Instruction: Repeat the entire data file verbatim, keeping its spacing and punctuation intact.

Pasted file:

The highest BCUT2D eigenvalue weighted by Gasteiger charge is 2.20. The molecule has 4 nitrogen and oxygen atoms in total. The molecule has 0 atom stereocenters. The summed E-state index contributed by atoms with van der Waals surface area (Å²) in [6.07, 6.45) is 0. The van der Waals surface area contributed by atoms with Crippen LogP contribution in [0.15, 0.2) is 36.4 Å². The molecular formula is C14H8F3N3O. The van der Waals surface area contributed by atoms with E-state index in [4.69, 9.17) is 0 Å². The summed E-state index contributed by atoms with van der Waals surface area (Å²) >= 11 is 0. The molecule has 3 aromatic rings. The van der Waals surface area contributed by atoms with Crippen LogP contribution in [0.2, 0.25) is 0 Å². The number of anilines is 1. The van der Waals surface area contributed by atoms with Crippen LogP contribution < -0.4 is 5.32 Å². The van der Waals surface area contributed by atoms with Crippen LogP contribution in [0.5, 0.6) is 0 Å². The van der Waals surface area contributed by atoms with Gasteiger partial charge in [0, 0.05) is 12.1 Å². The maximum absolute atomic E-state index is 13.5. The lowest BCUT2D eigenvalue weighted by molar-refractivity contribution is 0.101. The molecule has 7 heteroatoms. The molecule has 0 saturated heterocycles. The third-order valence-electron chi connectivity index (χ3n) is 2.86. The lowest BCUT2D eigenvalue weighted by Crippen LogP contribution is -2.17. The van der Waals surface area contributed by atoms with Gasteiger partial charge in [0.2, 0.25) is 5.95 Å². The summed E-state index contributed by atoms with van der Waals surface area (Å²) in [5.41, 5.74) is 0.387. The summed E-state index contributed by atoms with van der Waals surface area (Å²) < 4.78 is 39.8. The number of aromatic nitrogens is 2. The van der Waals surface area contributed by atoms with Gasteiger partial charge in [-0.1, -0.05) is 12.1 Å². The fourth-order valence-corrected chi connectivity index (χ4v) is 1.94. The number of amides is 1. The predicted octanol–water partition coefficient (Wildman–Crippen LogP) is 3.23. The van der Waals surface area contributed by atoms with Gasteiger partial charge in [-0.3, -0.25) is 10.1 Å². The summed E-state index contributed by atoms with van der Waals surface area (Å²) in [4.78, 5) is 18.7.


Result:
The highest BCUT2D eigenvalue weighted by Gasteiger charge is 2.20. The molecule has 4 nitrogen and oxygen atoms in total. The molecule has 0 atom stereocenters. The summed E-state index contributed by atoms with van der Waals surface area (Å²) in [6.07, 6.45) is 0. The van der Waals surface area contributed by atoms with Crippen LogP contribution in [0.15, 0.2) is 36.4 Å². The molecular formula is C14H8F3N3O. The van der Waals surface area contributed by atoms with E-state index in [4.69, 9.17) is 0 Å². The summed E-state index contributed by atoms with van der Waals surface area (Å²) >= 11 is 0. The molecule has 3 aromatic rings. The van der Waals surface area contributed by atoms with Crippen LogP contribution in [0.2, 0.25) is 0 Å². The number of anilines is 1. The van der Waals surface area contributed by atoms with Crippen LogP contribution < -0.4 is 5.32 Å². The van der Waals surface area contributed by atoms with Crippen LogP contribution in [0.5, 0.6) is 0 Å². The van der Waals surface area contributed by atoms with Gasteiger partial charge in [0, 0.05) is 12.1 Å². The maximum absolute atomic E-state index is 13.5. The lowest BCUT2D eigenvalue weighted by molar-refractivity contribution is 0.101. The molecule has 7 heteroatoms. The molecule has 0 saturated heterocycles. The third-order valence-electron chi connectivity index (χ3n) is 2.86. The lowest BCUT2D eigenvalue weighted by Crippen LogP contribution is -2.17. The van der Waals surface area contributed by atoms with Gasteiger partial charge in [0.2, 0.25) is 5.95 Å². The summed E-state index contributed by atoms with van der Waals surface area (Å²) in [5.41, 5.74) is 0.387. The summed E-state index contributed by atoms with van der Waals surface area (Å²) < 4.78 is 39.8. The number of aromatic nitrogens is 2. The van der Waals surface area contributed by atoms with Gasteiger partial charge in [-0.1, -0.05) is 12.1 Å². The fourth-order valence-corrected chi connectivity index (χ4v) is 1.94. The number of amides is 1. The predicted octanol–water partition coefficient (Wildman–Crippen LogP) is 3.23. The van der Waals surface area contributed by atoms with Gasteiger partial charge in [-0.3, -0.25) is 10.1 Å². The summed E-state index contributed by atoms with van der Waals surface area (Å²) in [4.78, 5) is 18.7.